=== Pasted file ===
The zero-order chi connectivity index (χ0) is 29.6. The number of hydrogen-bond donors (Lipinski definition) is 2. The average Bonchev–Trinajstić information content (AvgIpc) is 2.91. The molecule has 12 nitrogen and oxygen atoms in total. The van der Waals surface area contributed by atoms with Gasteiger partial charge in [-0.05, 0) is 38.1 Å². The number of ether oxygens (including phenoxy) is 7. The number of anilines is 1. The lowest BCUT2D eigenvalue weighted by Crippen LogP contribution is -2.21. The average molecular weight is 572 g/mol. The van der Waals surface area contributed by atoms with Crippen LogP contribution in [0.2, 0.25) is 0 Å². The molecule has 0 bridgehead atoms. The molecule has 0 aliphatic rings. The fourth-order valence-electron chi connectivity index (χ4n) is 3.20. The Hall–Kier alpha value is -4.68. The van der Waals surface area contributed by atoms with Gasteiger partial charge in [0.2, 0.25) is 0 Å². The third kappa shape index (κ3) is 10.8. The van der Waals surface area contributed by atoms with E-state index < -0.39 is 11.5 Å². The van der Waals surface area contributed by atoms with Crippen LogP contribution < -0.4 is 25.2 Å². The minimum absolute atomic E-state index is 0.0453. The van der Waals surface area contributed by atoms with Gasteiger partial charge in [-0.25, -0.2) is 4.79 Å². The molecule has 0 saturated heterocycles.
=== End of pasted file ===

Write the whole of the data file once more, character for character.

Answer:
The zero-order chi connectivity index (χ0) is 29.6. The number of hydrogen-bond donors (Lipinski definition) is 2. The average Bonchev–Trinajstić information content (AvgIpc) is 2.91. The molecule has 12 nitrogen and oxygen atoms in total. The van der Waals surface area contributed by atoms with Gasteiger partial charge in [-0.05, 0) is 38.1 Å². The number of ether oxygens (including phenoxy) is 7. The number of anilines is 1. The lowest BCUT2D eigenvalue weighted by Crippen LogP contribution is -2.21. The average molecular weight is 572 g/mol. The van der Waals surface area contributed by atoms with Crippen LogP contribution in [0.2, 0.25) is 0 Å². The molecule has 0 bridgehead atoms. The molecule has 0 aliphatic rings. The fourth-order valence-electron chi connectivity index (χ4n) is 3.20. The Hall–Kier alpha value is -4.68. The van der Waals surface area contributed by atoms with Gasteiger partial charge in [0.2, 0.25) is 0 Å². The third kappa shape index (κ3) is 10.8. The van der Waals surface area contributed by atoms with E-state index < -0.39 is 11.5 Å². The van der Waals surface area contributed by atoms with Crippen LogP contribution < -0.4 is 25.2 Å². The minimum absolute atomic E-state index is 0.0453. The van der Waals surface area contributed by atoms with Gasteiger partial charge in [-0.25, -0.2) is 4.79 Å². The molecule has 0 saturated heterocycles.